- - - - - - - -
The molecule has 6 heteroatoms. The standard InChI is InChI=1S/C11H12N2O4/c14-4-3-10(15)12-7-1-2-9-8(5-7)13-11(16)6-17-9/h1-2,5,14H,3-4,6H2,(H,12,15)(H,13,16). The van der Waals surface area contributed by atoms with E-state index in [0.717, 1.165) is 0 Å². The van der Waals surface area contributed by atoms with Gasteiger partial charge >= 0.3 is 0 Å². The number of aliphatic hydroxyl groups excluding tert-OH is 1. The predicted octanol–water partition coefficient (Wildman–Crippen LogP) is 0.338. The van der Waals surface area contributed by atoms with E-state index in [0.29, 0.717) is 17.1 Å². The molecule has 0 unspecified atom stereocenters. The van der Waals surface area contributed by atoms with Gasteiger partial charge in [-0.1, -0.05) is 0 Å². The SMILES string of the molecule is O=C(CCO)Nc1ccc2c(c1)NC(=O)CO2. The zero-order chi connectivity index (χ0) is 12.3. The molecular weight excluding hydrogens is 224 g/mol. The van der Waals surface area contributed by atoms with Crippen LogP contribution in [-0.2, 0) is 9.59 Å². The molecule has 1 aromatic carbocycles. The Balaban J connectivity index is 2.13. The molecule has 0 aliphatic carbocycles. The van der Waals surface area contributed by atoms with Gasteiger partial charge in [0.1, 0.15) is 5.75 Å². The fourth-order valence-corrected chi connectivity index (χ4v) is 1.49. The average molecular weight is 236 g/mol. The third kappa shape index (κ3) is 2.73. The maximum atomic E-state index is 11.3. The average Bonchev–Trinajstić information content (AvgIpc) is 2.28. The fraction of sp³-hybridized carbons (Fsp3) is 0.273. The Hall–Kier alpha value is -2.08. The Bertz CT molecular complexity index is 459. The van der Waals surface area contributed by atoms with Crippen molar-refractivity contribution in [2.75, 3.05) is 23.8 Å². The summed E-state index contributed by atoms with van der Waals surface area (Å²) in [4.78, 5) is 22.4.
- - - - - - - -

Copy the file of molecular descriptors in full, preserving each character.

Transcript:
The molecule has 6 heteroatoms. The standard InChI is InChI=1S/C11H12N2O4/c14-4-3-10(15)12-7-1-2-9-8(5-7)13-11(16)6-17-9/h1-2,5,14H,3-4,6H2,(H,12,15)(H,13,16). The van der Waals surface area contributed by atoms with E-state index in [0.717, 1.165) is 0 Å². The van der Waals surface area contributed by atoms with Gasteiger partial charge >= 0.3 is 0 Å². The number of aliphatic hydroxyl groups excluding tert-OH is 1. The predicted octanol–water partition coefficient (Wildman–Crippen LogP) is 0.338. The van der Waals surface area contributed by atoms with E-state index in [0.29, 0.717) is 17.1 Å². The molecule has 0 unspecified atom stereocenters. The van der Waals surface area contributed by atoms with Gasteiger partial charge in [-0.1, -0.05) is 0 Å². The SMILES string of the molecule is O=C(CCO)Nc1ccc2c(c1)NC(=O)CO2. The zero-order chi connectivity index (χ0) is 12.3. The molecular weight excluding hydrogens is 224 g/mol. The van der Waals surface area contributed by atoms with Crippen LogP contribution in [-0.2, 0) is 9.59 Å². The molecule has 1 aromatic carbocycles. The Balaban J connectivity index is 2.13. The molecule has 0 aliphatic carbocycles. The van der Waals surface area contributed by atoms with Gasteiger partial charge in [0.1, 0.15) is 5.75 Å². The fourth-order valence-corrected chi connectivity index (χ4v) is 1.49. The average molecular weight is 236 g/mol. The third kappa shape index (κ3) is 2.73. The maximum atomic E-state index is 11.3. The average Bonchev–Trinajstić information content (AvgIpc) is 2.28. The fraction of sp³-hybridized carbons (Fsp3) is 0.273. The Hall–Kier alpha value is -2.08. The Bertz CT molecular complexity index is 459. The van der Waals surface area contributed by atoms with Crippen molar-refractivity contribution in [2.75, 3.05) is 23.8 Å². The summed E-state index contributed by atoms with van der Waals surface area (Å²) in [4.78, 5) is 22.4.